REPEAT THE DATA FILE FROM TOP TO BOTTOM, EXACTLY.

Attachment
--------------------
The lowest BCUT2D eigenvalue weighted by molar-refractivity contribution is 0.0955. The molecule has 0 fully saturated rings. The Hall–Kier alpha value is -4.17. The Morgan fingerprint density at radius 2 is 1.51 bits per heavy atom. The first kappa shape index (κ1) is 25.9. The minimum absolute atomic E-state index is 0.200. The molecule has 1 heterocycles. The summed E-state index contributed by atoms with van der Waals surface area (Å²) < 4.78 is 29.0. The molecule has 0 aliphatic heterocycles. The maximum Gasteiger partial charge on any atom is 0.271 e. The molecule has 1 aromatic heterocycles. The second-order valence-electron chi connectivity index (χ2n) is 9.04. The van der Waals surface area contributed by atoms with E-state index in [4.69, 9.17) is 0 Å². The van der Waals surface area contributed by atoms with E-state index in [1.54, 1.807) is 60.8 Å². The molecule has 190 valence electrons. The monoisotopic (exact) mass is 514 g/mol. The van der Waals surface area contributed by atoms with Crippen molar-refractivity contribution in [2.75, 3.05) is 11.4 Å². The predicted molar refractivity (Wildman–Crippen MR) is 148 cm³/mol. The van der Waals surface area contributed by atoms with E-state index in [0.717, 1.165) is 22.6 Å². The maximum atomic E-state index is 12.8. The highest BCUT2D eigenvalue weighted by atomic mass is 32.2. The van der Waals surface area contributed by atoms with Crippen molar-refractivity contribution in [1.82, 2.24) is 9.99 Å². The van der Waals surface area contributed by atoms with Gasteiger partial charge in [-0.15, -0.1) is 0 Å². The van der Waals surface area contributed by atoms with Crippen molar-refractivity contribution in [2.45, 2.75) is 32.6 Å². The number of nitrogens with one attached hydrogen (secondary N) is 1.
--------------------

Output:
The lowest BCUT2D eigenvalue weighted by molar-refractivity contribution is 0.0955. The molecule has 0 fully saturated rings. The Hall–Kier alpha value is -4.17. The Morgan fingerprint density at radius 2 is 1.51 bits per heavy atom. The first kappa shape index (κ1) is 25.9. The minimum absolute atomic E-state index is 0.200. The molecule has 1 heterocycles. The summed E-state index contributed by atoms with van der Waals surface area (Å²) < 4.78 is 29.0. The molecule has 0 aliphatic heterocycles. The maximum Gasteiger partial charge on any atom is 0.271 e. The molecule has 1 aromatic heterocycles. The second-order valence-electron chi connectivity index (χ2n) is 9.04. The van der Waals surface area contributed by atoms with E-state index in [4.69, 9.17) is 0 Å². The van der Waals surface area contributed by atoms with E-state index in [1.54, 1.807) is 60.8 Å². The molecule has 190 valence electrons. The monoisotopic (exact) mass is 514 g/mol. The van der Waals surface area contributed by atoms with Crippen molar-refractivity contribution in [2.75, 3.05) is 11.4 Å². The predicted molar refractivity (Wildman–Crippen MR) is 148 cm³/mol. The van der Waals surface area contributed by atoms with E-state index in [0.717, 1.165) is 22.6 Å². The maximum atomic E-state index is 12.8. The highest BCUT2D eigenvalue weighted by atomic mass is 32.2. The van der Waals surface area contributed by atoms with Crippen molar-refractivity contribution in [1.82, 2.24) is 9.99 Å². The van der Waals surface area contributed by atoms with Gasteiger partial charge in [-0.15, -0.1) is 0 Å². The van der Waals surface area contributed by atoms with Crippen molar-refractivity contribution in [2.45, 2.75) is 32.6 Å². The number of nitrogens with one attached hydrogen (secondary N) is 1.